Kingsport Times News Sunday, November 23, 2014

Business & Technology

Hospitals in region using big incentives to woo nurses

January 10th, 2007 9:27 pm by Rick Wagner



You're guaranteed $10,000 and are in a drawing to win a new Mustang.


Or how'd you like to receive a free Caribbean cruise, no contest drawing required?


These are some of the inducements for local hospitals trying to hire for hard-to-fill nursing slots.


"It's been hard to fill positions we're trying to fill," said John Coker, director of human resources for Mountain States Health Alliance. "Right now we're running about 100 RNs (registered nurses) short in patient care nurses."


That's why from Nov. 15 through March 31, MSHA is offering a $10,000 sign-on bonus to every nurse who joins MSHA in a direct patient care job.


Whitney Calhoun, nurse recruiter for MSHA, said the program will be evaluated in March to determine the direction after that.


MSHA has advertised the program on television, radio and in area mall kiosks.


In addition, each of those new nurses will be put in a drawing to win a 2007 Ford Mustang.


Current nurses in direct patient care jobs will be entered to win a second 2007 Mustang, as will any MSHA employee "team member" who successfully refers someone to one of the direct patient care nursing jobs.


Those employees referring a new direct patient care nurse also will receive $2,500.


MSHA spokesman James Watson said the issue relates directly to patient care, specifically potential delays in service at all area hospitals.


"All of us suffer the problem of getting patients through," Watson said.


Not to be outdone, the competing Wellmont Health System has an incentive program in place that gives a free Caribbean cruise to any Wellmont employee who successfully refers a nurse to a "hard-to-fill" position at Wellmont, also including physical therapists.


"We do so many things. We don't exclusively rely on sign-on bonuses," said Hamlin Wilson, senior vice president of human resources for Wellmont. He said Wellmont keeps a close watch on the competitive nursing recruitment market.


Last year, Wellmont gave away a BMW in a drawing among newly hired registered nurses who filled high-demand jobs.


Wilson declined to talk about numbers of vacant nursing positions considered in high demand at Wellmont, although the online listings of job openings as of Wednesday has about 100 registered nursing jobs listed.


However, he said the recruiting programs have been successful.


"We will put up to $10,000 in sign-on bonus, more if necessary," Wilson said. "We have had tremendous success hiring nurses in the past six months."


Brandy Kisner, a registered nurse who joined Wellmont at Holston Valley Medical Center's Same Day Surgery unit in July, recently received a free Carnival cruise to the Caribbean when a friend of hers in nursing took a job in the intensive care unit at Holston Valley.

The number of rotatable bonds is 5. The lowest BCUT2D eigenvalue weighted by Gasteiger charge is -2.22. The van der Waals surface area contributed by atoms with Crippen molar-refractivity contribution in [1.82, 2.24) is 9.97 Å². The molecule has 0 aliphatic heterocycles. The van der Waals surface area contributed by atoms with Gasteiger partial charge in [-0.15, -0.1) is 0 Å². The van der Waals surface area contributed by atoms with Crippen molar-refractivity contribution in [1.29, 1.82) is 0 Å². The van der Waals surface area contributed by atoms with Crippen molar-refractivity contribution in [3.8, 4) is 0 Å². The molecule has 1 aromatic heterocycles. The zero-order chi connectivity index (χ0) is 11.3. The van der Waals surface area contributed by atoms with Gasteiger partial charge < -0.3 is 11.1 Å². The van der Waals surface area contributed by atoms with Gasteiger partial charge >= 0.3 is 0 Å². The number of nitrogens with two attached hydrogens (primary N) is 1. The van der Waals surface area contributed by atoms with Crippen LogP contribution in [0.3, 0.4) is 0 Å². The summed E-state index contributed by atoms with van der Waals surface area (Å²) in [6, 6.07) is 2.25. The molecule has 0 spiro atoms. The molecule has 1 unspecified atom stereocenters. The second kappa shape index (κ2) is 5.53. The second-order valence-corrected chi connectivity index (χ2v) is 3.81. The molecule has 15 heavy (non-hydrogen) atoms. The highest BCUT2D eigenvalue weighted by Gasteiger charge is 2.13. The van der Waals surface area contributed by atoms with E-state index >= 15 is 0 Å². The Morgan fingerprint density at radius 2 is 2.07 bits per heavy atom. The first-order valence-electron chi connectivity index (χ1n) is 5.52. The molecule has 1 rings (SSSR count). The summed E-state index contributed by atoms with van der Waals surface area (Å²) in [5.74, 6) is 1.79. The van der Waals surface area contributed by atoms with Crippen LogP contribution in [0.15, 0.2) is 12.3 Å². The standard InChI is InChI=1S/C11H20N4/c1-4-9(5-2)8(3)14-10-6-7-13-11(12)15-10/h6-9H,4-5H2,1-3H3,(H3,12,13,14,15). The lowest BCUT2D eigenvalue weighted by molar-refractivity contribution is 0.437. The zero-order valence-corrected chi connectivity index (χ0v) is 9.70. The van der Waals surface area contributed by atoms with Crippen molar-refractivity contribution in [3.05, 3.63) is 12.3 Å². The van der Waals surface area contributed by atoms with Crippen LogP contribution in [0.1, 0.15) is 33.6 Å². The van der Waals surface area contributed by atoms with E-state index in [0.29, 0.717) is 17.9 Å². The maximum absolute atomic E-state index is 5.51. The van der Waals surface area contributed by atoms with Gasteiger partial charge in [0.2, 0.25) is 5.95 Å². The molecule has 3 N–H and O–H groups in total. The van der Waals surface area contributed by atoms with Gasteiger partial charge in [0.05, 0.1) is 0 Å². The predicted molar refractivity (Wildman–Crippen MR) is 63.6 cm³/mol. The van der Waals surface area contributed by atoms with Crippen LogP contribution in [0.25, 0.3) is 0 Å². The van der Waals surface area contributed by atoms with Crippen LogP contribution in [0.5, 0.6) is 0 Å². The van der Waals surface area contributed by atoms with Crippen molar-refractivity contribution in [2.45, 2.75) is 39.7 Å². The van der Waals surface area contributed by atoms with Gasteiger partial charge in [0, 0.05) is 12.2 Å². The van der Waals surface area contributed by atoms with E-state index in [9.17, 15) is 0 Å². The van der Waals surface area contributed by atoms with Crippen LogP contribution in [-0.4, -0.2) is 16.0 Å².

"I was just telling her how much I liked my job," said Kisner, who will take the four-day cruise and $500 in spending money this summer to celebrate her 10th anniversary with husband, Chad, an accountant.


The trip offer is for Wellmont employees who refer someone who fills a high-needs jobs in nursing or other areas. Those include working on hospital floors and in emergency departments.


"We're been very successful with our referral program with the Caribbean cruise," Wilson said of a program that has existed for more than a year. He said it probably will continue indefinitely although it might be changed to another prize someday.


He said high-need nursing positions are in the medical and surgical areas.


"Typically it's nurses on the floors and emergency department, too," Wilson said.


However, Wilson said the entire employment package includes other benefits like health insurance and money for moving expenses. And he said many nurses and other employees seek a good work atmosphere.


Both systems offer to pay moving expenses for those living outside the region.


For nurses living here, Coker said some nurses move on to management jobs or less stressful positions, and the pending retirements of the baby boom generation hit nursing like many occupations at a time when the aging baby boomers will increase the demands on health care.


To help fill the void, at Wellmont Wilson said the sign-on bonus usually is paid half at the start of employment and half six months later, which for a $10,000 bonus would be $5,000 up front and $5,000 a half year later.


At MSHA, Coker said the bonus generally is paid $7,500 up front when a high-demand nurse is hired, another $1,250 after six months, and the last $1,250 after 12 months.


Coker and Wilson said a relatively small number of nurses go from Wellmont to MSHA or vice versa.


"We don't have a whole lot going back and forth even though Wellmont is our competitor," Coker said.


Instead, both said the issue is a regional shortage.


"The schools cannot put the students out fast enough," MSHA nurse recruiter Calhoun said.


Coker said the nursing shortage is not as severe in the Tri-Cities as it is in some other areas of the country.


To help generate more nursing graduates, Wellmont has partnered with King College to open a nursing program in Kingsport, Wilson said, while MSHA offers nursing scholarships, Calhoun added.


Wilson said the area is blessed with colleges willing to help fill the demand, including a potential new nursing program at Northeast State Technical Community College.


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